Publication bias

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Publication bias arises from the tendency for researchers and editors to handle experimental results that are positive (they found something) differently from results that are negative (found that something did not happen) or inconclusive.

Publication bias has been documented to occur in studies of medical interventions.[1] Publication bias, or the related outcome reporting bias (see below), may occur in 25%[2] to 60% of some types of articles.[3][4][5]

Publication bias may also occur in studies of diagnostic tests.[6] Publication bias may be more of a problem in diagnostic test research than in randomized controlled trials because studies of diagnostic tests can be secondary analyses of databases and do not have to be registered prior to publication.[7]

Definition

"Publication bias occurs when the publication of research results depends on their nature and direction."[8]

Positive results bias, a type of publication bias, occurs when authors are more likely to submit, or editors accept, positive than null (negative or inconclusive) results.[9] A related term, "the file drawer problem", refers to the tendency for those negative or inconclusive results to remain hidden and unpublished.[10] Even a small number of studies lost in the file drawer can result in a significant bias.[11].

Selective reporting bias, or outcome reporting bias, occurs when several outcomes within a trial are measured but these are reported selectively depending on the strength and direction of those results.[12] Related terms that have been coined are p-hacking[13] and HARKing (Hypothesizing After the Results are Known)[14].

Omitted-variable bias occurs when an "adjusting variable has an own effect on the dependent variable and is correlated with the variable of interest, excluding this adjusting variable from the regression induces omitted-variable bias".[15]

For example, skeptics often argue that there is (or at least was) a strong publication bias in the field of parapsychology, leading to a File drawer problem.

Small study effect

The small study effect is closely related. The small study effect is the observation that small studies tend to report more positive results.[16][17] This is especially a threat when the original studies in a meta-analysis are less than 50 patients in size.[18]

Examples

Suppose that several studies about the influence of power lines on cancer are performed. They are admitted for publication only if they show a correlation with a 95% confidence level. If only the positive results make it to publication, because negative results are just shelved, we do not know how many studies were performed, so it is possible that all the published results are type I errors.

Detection

P-curves may[13] or may not[15] be able to detect p-hacking.

The caliper test may be able to detect publication biases[19]

Effect on meta-analysis

The effect of this is that published studies may not be truly representative of all valid studies undertaken, and this bias may distort meta-analyses and systematic reviews of large numbers of studies - on which evidence-based medicine, for example, increasingly relies. The problem may be particularly significant when the research is sponsored by entities that may have a financial interest in achieving favourable results.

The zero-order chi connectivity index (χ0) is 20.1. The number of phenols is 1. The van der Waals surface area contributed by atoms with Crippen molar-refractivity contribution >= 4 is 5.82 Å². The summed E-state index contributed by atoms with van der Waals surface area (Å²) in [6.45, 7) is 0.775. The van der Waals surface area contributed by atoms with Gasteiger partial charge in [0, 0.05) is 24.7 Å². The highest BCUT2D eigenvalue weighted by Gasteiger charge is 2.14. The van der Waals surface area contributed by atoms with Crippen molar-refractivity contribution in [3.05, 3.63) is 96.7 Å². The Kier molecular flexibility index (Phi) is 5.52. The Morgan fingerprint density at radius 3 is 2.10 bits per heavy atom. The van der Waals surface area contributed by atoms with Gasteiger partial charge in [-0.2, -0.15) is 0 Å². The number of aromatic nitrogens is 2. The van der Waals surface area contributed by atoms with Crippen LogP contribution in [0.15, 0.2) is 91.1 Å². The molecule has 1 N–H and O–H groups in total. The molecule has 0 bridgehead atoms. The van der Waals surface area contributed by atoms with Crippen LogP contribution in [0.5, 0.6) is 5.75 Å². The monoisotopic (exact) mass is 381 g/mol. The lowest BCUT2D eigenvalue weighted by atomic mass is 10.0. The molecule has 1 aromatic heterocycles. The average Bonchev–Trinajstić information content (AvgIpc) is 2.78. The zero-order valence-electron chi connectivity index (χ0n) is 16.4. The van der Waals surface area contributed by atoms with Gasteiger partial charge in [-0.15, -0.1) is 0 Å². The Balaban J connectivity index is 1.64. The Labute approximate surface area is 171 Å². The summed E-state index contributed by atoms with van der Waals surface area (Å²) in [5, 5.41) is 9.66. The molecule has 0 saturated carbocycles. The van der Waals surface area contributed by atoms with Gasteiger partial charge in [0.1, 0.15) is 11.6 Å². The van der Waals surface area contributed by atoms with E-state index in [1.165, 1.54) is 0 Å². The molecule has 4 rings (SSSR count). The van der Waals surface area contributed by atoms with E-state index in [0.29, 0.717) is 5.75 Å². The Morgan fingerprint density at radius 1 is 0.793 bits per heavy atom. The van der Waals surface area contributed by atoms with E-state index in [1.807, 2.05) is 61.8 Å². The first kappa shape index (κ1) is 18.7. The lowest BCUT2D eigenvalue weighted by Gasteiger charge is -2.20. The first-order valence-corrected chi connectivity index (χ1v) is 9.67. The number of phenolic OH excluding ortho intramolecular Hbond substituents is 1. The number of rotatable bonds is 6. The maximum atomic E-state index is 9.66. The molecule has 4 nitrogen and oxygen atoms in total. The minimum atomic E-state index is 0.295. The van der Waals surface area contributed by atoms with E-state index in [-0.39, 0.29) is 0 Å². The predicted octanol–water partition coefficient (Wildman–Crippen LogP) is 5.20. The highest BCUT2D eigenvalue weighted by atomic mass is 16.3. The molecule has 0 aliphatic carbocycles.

Those undertaking meta-analyses and systematic reviews need to take account of publication bias in the methods they use for identifying the studies to include in the review. Among other techniques to minimise the effects of publication bias, they may need to perform a thorough search for unpublished studies, and to use such analytical tools as a funnel plot to quantify the effects of bias.

Possible examples

An example of probable publication bias is in the studies of glucosamine and chondroitin for treatment of osteoarthritis. In an initial meta-analysis, the authors noted evidence of publication bias during examination of the results.[20] A subsequent large randomized controlled trial[21] and meta-analyses including the large trial were negative.[22][23]

Another example is the selective publication of randomized controlled trials of antidepressants[24] or of positive trials in general[25].

One study[26] compared Chinese and non-Chinese studies of gene-disease associations and found that "Chinese studies in general reported a stronger gene-disease association and more frequently a statistically significant result"[27]. One possible interpretation of this result is selective publication (publication bias).

Ioannidis has inventoried factors that should alert readers to risks of publication bias [28].

Study registration

In September 2004, editors of several prominent medical journals (including the New England Journal of Medicine, The Lancet, Annals of Internal Medicine, and JAMA) announced that they would no longer publish results of research unless that research was registered in a public database from the start.[29] In this way, negative results should no longer be able to disappear.

See also

External links

References

  1. Dickersin K, Min YI, Meinert CL (1992). "Factors influencing publication of research results. Follow-up of applications submitted to two institutional review boards". JAMA. 267 (3): 374–8. PMID 1727960.
  2. Turner, Erick H. (2012-03-20). "Publication Bias in Antipsychotic Trials: An Analysis of Efficacy Comparing the Published Literature to the US Food and Drug Administration Database". PLoS Med. 9 (3): e1001189. doi:10.1371/journal.pmed.1001189. Retrieved 2012-03-21. Unknown parameter |coauthors= ignored (help)